But more than anything else, Westerns are fun. With all that talk of deep themes and stuff up there, what sort of gets lost is how much fun you can have—and how much comfort you can get—from a simple story with real good guys and real bad guys drawn in larger than life terms. A good, old fashioned shoot-em-up, coupled with a little romance and melodrama. Where the bad guys wear the black hats, and the good guys where the white hats.
Maybe that's part of it, too.
The Western gives us heroes, and it gives them to us unapologetically. The genre doesn't have to hide them in layers of irony, self awareness, or self deprecation.
Some might say that's unsophisticated or one-dimensional writing.
I say horse shit. While the daily news cycle is a never ending trash fire, you can keep your chronically depressed, fatally flawed "heroes." I sure as hell don't want to read about someone working through their personal issues right now.
Give me a larger-than life Tom Doniphon, a Shane, or a Neal Fargo. Give me a rat-bastard of a villain, a tense standoff, and a cacophony of roaring guns. Give me something to escape to, damn it. Give me some action, some adventure, and some heroes.
If that's too tall an order for other genres, then pardner, maybe it's time to saddle up and head back to the Mythic West.
I've been listening to a lot of latter-day Johnny Cash lately. And while the sentiment might get me strung up in some purist circles, I believe the American Recordings sessions represent the absolute apex of Cash's considerable career.
That's not meant as a slight against anything Cash recorded in his earlier days. Especially not At Folsom Prison.
Cash was just an artist who kept aging into his voice well into his late sixties, a man who sounded better the more his voice took on that gravelly timbre. His musical style also benefitted from the raw, stripped-down style of the American Recordings. Some of the best tracks on the American releases were just Cash and his acoustic guitar.
Personally, I'm glad they were the final releases of his career. They're the most fitting swan song I can think of for the Man in Black.
And while Cash's cover of "Hurt" gets most of the attention, with songwriter Trent Reznor famously quoted as saying "that song isn't mine anymore," the fact is Cash made a habit of doing flat-out amazing covers during this stage in his career. And for my money, most of them blow the originals out of the water. His versions of U2's "One," Depeche Mode's "Personal Jesus," and Soundgarden's "Rusty Cage" are just a handful of examples.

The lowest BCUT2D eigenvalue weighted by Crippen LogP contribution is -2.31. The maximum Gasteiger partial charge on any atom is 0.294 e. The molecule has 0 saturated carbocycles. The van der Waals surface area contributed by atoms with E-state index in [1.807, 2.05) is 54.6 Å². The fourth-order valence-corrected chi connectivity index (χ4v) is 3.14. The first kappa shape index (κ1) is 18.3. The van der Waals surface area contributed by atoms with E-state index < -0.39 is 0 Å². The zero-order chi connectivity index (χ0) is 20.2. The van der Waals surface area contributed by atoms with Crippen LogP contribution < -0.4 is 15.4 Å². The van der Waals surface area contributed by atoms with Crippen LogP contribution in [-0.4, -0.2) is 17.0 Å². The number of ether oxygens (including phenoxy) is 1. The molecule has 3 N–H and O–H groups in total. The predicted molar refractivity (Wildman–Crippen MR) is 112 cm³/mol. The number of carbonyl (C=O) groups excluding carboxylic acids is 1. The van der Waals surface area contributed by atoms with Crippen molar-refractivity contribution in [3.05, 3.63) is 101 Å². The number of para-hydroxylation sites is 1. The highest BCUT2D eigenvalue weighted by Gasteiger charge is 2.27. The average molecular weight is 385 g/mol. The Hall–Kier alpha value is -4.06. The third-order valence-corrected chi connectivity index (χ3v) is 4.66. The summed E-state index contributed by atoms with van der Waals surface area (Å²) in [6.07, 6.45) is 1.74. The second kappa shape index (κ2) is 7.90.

But my favorite of all the American Recordings—original or cover—is Cash's rendition of Marty Robbins' classic country ballad, "Big Iron." If you've never had the pleasure, I strongly urge you to take a few minutes to give a listen.
Anyway, this recent Johnny Cash kick probably had something to do with me grabbing John Benteen's Alaska Steel off the TBR pile on my way to the VA clinic a couple of weeks ago. I had a long day ahead, with several hours to kill between appointments, so I wanted some good, old-fashioned escapism.
It was a good choice.
In case you've never heard of Benteen, a brief primer: Benteen was an early pseudonym for novelist Ben Haas. And while he'd later go on to great literary acclaim with books like The Chandler Heritage, The House of Christina, and Daisy Canfield, much of his early work was in the pulp western genre.
The Benteen name was the one Haas used when writing the Fargo series, about professional soldier of fortune Neal Fargo. Taking place in the early 1900s, the Fargo series sees its hero traveling around the world, taking dangerous jobs for money. A rough wanderer with a talent for fighting, Fargo has been described by fans of the series as "Conan with a shotgun." And that's pretty damn accurate.
Alaska Steel is #3 in the series, but like all good pulp or adventure fiction, you can read them in any order. Here's the tagline:
"Fargo went north to find a beautiful woman's husband—and to make sure he was dead!"
Folks, that is how you grab a potential reader's attention!
The book opens in 1914, with Fargo between jobs. He's got a temp gig as an actor in Hollywood, mean-mugging the camera and falling over after fake gun battles. But as good as the money is, it's got him feeling hollow. He's itching to get on the move and into the wider world again. He craves the action of a real life-or-death fight. He's contemplating heading south, where the Mexican Revolution is heating up, when a job lands in his lap courtesy of movie star Jane Deering.